How a northern Ontario fly-in fishing business was able to expand
With multiple outpost camps in the Algoma region, it takes guests 25 minutes by plane to get to some of the best fishing in the north.
"Our lakes offer pike, walleye, whitefish, lake trout. We have a variety, bass as well,” said Todd Grignon, of Glassy Bay Outfitters. "But primarily, we target for our trophy northerns, as well as our abundance of walleye for our customers."
In Elliot Lake, it’s a fishing experience like no other. Established in 2012, Glassy Bay Outfitters has been showing tourists some of the best spots to cast a line.
"They enjoy the remoteness of what we have to offer," Grignon said. "These are outpost camps. We have upgraded them with today’s standards, like a lot of people more or less like the remoteness but they also want the accommodations of what today’s technology has to offer."
It’s an experience that gives a glimpse of northern Ontario, he said.
"The location that we are located, they experience a lot of wildlife. We have the golden eagles and the bald eagles and the osprey, and they see the moose, lots of wildlife for them to enjoy while we’re there. Also, we’re up in the mountains and it’s some breathtaking scenery," he said.
Looking for a way to expand the business and draw even more visitors to the area, the company has undergone two expansion projects with the help of the East Algoma Community Futures Development Corporation (CFDC).
"Primarily, the first one was to build an airplane hanger to accommodate our needs, and also we rent out space to other local people that have planes to store inside. It’s also for our main office as well," Grignon explained.
"Then secondly, we went to expand to acquiring an operating certificate, which we in the past used to depend on some people, but the availability wasn’t there at all times. So therefore it forced us to expand and have our own operating certificate and we’ve expanded it to also purchasing a Beaver (aircraft) at this time and we’re looking at a second one as we speak."
The two expansions were made possible with the CFDC’s expertise.
"They needed somebody that understood the tourism sector," said Shawn Heard, the executive director of East Algoma CFDC. "They needed somebody that understood the local situation and they wanted a flexible funder that could work with them."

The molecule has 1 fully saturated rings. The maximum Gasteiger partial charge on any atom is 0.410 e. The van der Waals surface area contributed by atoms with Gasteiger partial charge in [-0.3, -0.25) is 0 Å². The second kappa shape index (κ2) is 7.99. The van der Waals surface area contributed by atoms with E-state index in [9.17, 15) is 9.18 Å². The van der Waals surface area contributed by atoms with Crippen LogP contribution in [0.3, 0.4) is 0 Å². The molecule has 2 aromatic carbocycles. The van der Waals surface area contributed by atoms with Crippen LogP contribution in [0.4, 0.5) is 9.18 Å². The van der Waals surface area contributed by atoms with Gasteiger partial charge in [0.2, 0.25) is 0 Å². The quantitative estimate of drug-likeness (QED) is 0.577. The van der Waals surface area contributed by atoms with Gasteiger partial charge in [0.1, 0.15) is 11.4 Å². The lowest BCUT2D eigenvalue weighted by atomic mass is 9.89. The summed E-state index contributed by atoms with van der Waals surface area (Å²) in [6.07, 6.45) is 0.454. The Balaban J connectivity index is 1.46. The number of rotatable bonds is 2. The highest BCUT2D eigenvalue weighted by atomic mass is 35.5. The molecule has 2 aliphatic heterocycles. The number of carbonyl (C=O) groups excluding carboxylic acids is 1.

The partnership was more than just funding, it came with local knowledge, advice, and the common goal to continue growing in the north.
"I’ve been at this for 20 years now and every day has been a blessing," Heard said. "I really do enjoy working with clients directly and understanding their challenges and helping them get through those challenges and be successful in the long run."
Over the last 35 years, the East Algoma CFDC has invested over $30 million, Heard said, and has a current roster of over 70 businesses they’re assisting.
“We keep ourselves well up-to-date on what’s out there and really try to find the best solution for the businesses themselves and to really look at their long-term viability. We can help short-term, we can help long-term, and we’ve got clients that we’ve been doing that with for many years," he said.
Right now, Glassy Bay Outfitters said it doesn’t plan on going back to the CFDC right now, but hasn’t ruled out more help in the future.
"They said they’re ready for us at anytime, just knock on the door and they’d be glad to help us in future endeavors," Grignon said.
Adding that the CFDC really did help them during their last two expansions.
"He helped us with the application, and in doing so… all questions were answered and the application flew by very smoothly. Without his help and him getting involved in expanding our business, I don’t think we would have been as quickly accepted as we were,” he said.
Grignon said Glassy Bay Outfitters is already at 90 per cent capacity for next year.
"We’ve got 100 per cent repeat business for our fishing for next year. So we can’t ask for anything better than that."
Adding, "people were very positive in the services that we’re offering at this time."
Now with almost 10 years in business in Elliot lake, two expansion projects with the CFDC, and an audience that loves to fish, he said this is just the beginning.
By next year he is hoping to include ice fishing and access to some of the camps through trails – making the experience more accessible for everyone.